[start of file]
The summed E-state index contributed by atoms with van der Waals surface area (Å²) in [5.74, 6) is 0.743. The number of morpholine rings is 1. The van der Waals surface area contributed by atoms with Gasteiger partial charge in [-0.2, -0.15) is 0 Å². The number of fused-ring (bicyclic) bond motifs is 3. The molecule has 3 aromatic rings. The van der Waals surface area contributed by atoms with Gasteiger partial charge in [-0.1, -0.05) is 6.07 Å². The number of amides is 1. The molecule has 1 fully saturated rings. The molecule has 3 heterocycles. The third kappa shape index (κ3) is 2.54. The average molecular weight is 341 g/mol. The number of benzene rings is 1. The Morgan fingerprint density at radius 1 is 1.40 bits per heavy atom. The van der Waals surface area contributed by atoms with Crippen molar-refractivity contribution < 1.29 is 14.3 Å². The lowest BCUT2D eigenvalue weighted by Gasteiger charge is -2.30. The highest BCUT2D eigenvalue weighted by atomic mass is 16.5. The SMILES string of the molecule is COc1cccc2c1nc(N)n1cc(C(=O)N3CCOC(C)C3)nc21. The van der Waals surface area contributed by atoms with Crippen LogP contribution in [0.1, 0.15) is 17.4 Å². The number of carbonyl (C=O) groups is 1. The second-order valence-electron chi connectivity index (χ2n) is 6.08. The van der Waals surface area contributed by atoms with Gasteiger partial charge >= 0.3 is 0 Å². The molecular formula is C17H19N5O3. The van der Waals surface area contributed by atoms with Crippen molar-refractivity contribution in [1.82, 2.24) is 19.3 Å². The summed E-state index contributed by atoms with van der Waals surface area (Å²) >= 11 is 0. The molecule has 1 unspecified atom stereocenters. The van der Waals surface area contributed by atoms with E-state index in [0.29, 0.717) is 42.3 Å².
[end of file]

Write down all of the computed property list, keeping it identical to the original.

The summed E-state index contributed by atoms with van der Waals surface area (Å²) in [5.74, 6) is 0.743. The number of morpholine rings is 1. The van der Waals surface area contributed by atoms with Gasteiger partial charge in [-0.2, -0.15) is 0 Å². The number of fused-ring (bicyclic) bond motifs is 3. The molecule has 3 aromatic rings. The van der Waals surface area contributed by atoms with Gasteiger partial charge in [-0.1, -0.05) is 6.07 Å². The number of amides is 1. The molecule has 1 fully saturated rings. The molecule has 3 heterocycles. The third kappa shape index (κ3) is 2.54. The average molecular weight is 341 g/mol. The number of benzene rings is 1. The Morgan fingerprint density at radius 1 is 1.40 bits per heavy atom. The van der Waals surface area contributed by atoms with Crippen molar-refractivity contribution < 1.29 is 14.3 Å². The lowest BCUT2D eigenvalue weighted by Gasteiger charge is -2.30. The highest BCUT2D eigenvalue weighted by atomic mass is 16.5. The SMILES string of the molecule is COc1cccc2c1nc(N)n1cc(C(=O)N3CCOC(C)C3)nc21. The van der Waals surface area contributed by atoms with Crippen LogP contribution in [0.1, 0.15) is 17.4 Å². The number of carbonyl (C=O) groups is 1. The second-order valence-electron chi connectivity index (χ2n) is 6.08. The van der Waals surface area contributed by atoms with Gasteiger partial charge >= 0.3 is 0 Å². The molecular formula is C17H19N5O3. The van der Waals surface area contributed by atoms with Crippen molar-refractivity contribution in [1.82, 2.24) is 19.3 Å². The summed E-state index contributed by atoms with van der Waals surface area (Å²) >= 11 is 0. The molecule has 1 unspecified atom stereocenters. The van der Waals surface area contributed by atoms with E-state index in [0.29, 0.717) is 42.3 Å².